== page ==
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William Terry Kelley

Jicama (Pachyrrhizas erosus L.) is a vigorous herbaceous vining plant of the Leguminosae family. Native to northern Central America and Mexico, it is produced commercially in Hawaii, Puerto Rico, and in warm regions of the southwestern United States. Also known as yam bean, Jicama produces a starchy edible root, although mature pods may be poisonous. This study was undertaken to evaluate the potential for Jicama as a crop in southeastern Georgia and to get some information on the N requirement of the crop. Jicama seeds were planted on 29 May 1997 in three row plots. The planting was arranged with 61 cm between rows and 20 cm between plants in the row. Plots were 6 m long. Each plot received one of five N rates: 0, 30, 60, 90, and 120 kg·ha-1. Treatments were replicated four times. Otherwise normal cultural practices were employed. Data were collected at harvest on 2 Dec. on number and weight of marketable roots, average root size, percent marketability, external and internal color, and root diameter. There were no significant differences among treatments for any of the parameters measured. However, most of the parameters measured showed some linear relationship to fertility level. Jicama produced under lower fertility levels revealed smaller roots, lower yield, and lower percent marketability. External color of roots with lower fertility levels were darker which may have contributed to a lower percent marketability. N fertilizer at between 60 and 120 kg·ha-1 seems most appropriate for this crop in southeastern Georgia.

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William Terry Kelley and David L. Coffey

Three cropping sequences and three tillage systems were evaluated under reduced tillage. Sequences were spring `Packman' broccoli followed by `Sunny' tomatoes or 'm.s. Ky 14 × L8 tobacco, spring broccoli/tomatoes or tobacco/fall broccoli, and tomatoes or tobacco/fall broccoli. Each sequence was grown conventionally tilled/no winter cover, conventionally tilled/wheat winter cover and no-till transplanted directly into killed wheat. The study was conducted at Knoxville, (elev. 251m), Greeneville, (elev. 400m) and Crossville, (elev. 549m) during 1989 and 1990. Experiments were arranged in a strip-plot design with sequences stripped across tillages. No. 1 tomato yield was reduced in no-till at Greeneville (1989). Percentage of No. 1 tomatoes was not affected by tillage but the tomato-broccoli system produced a greater percentage at Greeneville (1990). Broccoli head size and subsequent yield was generally greater in conventionally tilled plots. Sequence generally had little affect on broccoli production. Yield and revenue of tobacco were generally lower in no-till treatments. Broccoli/tobacco sequences generally had the highest yield but varied by location. No-till produced lower quality tobacco both years at Knoxville but not at Greeneville.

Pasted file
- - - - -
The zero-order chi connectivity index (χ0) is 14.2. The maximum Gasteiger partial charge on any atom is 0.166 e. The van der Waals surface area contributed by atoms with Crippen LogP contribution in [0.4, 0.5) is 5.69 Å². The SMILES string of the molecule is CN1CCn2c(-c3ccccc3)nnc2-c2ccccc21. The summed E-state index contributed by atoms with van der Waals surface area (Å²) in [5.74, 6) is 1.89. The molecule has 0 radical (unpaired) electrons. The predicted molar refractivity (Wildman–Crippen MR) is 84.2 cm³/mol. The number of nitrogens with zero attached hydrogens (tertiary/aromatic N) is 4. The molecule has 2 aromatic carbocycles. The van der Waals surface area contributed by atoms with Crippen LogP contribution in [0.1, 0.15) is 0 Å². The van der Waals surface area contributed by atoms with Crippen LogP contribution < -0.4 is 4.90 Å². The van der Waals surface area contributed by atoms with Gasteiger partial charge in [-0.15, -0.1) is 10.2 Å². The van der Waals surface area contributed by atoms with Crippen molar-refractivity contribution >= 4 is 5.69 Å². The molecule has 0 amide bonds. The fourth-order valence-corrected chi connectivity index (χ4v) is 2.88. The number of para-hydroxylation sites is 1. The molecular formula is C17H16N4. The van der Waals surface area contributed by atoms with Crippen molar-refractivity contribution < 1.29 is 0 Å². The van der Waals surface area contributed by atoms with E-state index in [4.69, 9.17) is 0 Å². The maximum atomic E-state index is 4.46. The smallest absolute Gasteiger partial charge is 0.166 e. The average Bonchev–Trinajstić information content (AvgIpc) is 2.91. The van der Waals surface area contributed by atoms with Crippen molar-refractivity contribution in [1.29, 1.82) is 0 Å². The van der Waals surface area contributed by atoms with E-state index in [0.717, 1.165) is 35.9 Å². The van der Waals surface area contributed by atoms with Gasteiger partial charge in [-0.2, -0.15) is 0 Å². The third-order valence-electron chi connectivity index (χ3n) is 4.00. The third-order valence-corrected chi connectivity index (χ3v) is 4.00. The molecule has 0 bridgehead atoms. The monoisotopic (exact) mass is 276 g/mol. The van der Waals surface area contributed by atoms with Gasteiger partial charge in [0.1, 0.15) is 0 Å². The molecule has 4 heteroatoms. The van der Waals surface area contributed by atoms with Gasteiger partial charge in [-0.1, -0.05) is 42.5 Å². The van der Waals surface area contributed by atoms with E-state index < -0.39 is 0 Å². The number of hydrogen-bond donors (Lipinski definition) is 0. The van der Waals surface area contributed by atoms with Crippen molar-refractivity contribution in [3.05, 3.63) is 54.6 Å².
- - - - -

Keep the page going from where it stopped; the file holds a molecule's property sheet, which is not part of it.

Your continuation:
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William Terry Kelley and David L. Coffey

Three cropping sequences and three tillage systems were evaluated for increasing returns on small farms under reduced tillage. The sequences were spring 'Packman' broccoli followed by 'Sunny' tomatoes, spring broccoli/tomatoes/fall broccoli, and tomatoes/fall broccoli. Each sequence was grown conventionally tilled with no winter cover, conventionally tilled with a wheat winter cover and no-till transplanted directly into killed wheat. The study was conducted at Knoxville, TN (elev. 251m, Greeneville, TN (elev. 400m) and Crossville, TN (elev. 549m) during 1989 and 1990. Experiments were arranged in a strip plot design with sequences stripped across tillage treatments. No. 1 tomato yield was reduced in no-till at Greeneville (1989). Percentage of No. 1 tomatoes was not affected by tillage but the tomato-broccoli system produced a greater percentage at Greeneville (1990). Percentage of cull fruit was greater in Knoxville (1990) for conventional/no cover. A tomato-broccoli sequence produced more cull fruit at Knoxville (1990) and Greeneville (1989). Broccoli head size and subsequent yield and value was generally greater at most environments in conventionally tilled plots. Sequence generally had little affect on broccoli production.

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William Terry Kelley and Darbie M. Granberry